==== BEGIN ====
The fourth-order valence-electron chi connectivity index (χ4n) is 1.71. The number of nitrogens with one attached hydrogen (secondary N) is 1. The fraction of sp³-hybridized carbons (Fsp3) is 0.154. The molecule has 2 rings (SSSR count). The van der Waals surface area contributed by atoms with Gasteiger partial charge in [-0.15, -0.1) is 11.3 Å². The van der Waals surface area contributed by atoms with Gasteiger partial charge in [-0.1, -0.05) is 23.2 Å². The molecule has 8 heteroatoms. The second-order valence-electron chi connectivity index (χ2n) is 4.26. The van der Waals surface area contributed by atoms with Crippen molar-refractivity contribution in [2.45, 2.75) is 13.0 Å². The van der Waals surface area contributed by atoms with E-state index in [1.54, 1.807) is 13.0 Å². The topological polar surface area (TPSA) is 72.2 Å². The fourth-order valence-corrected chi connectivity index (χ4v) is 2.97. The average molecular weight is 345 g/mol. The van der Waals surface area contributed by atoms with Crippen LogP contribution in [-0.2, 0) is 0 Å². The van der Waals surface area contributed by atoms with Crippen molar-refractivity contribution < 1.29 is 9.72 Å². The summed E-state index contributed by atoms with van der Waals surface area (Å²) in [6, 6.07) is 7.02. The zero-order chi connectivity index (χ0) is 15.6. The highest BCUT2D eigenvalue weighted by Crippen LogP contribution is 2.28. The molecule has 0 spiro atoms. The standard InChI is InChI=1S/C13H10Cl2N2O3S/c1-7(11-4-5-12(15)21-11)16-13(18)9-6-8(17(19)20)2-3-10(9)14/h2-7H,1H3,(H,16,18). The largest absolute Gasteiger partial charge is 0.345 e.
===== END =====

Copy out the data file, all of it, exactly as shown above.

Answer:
The fourth-order valence-electron chi connectivity index (χ4n) is 1.71. The number of nitrogens with one attached hydrogen (secondary N) is 1. The fraction of sp³-hybridized carbons (Fsp3) is 0.154. The molecule has 2 rings (SSSR count). The van der Waals surface area contributed by atoms with Gasteiger partial charge in [-0.15, -0.1) is 11.3 Å². The van der Waals surface area contributed by atoms with Gasteiger partial charge in [-0.1, -0.05) is 23.2 Å². The molecule has 8 heteroatoms. The second-order valence-electron chi connectivity index (χ2n) is 4.26. The van der Waals surface area contributed by atoms with Crippen molar-refractivity contribution in [2.45, 2.75) is 13.0 Å². The van der Waals surface area contributed by atoms with E-state index in [1.54, 1.807) is 13.0 Å². The topological polar surface area (TPSA) is 72.2 Å². The fourth-order valence-corrected chi connectivity index (χ4v) is 2.97. The average molecular weight is 345 g/mol. The van der Waals surface area contributed by atoms with Crippen LogP contribution in [-0.2, 0) is 0 Å². The van der Waals surface area contributed by atoms with Crippen molar-refractivity contribution < 1.29 is 9.72 Å². The summed E-state index contributed by atoms with van der Waals surface area (Å²) in [6, 6.07) is 7.02. The zero-order chi connectivity index (χ0) is 15.6. The highest BCUT2D eigenvalue weighted by Crippen LogP contribution is 2.28. The molecule has 0 spiro atoms. The standard InChI is InChI=1S/C13H10Cl2N2O3S/c1-7(11-4-5-12(15)21-11)16-13(18)9-6-8(17(19)20)2-3-10(9)14/h2-7H,1H3,(H,16,18). The largest absolute Gasteiger partial charge is 0.345 e.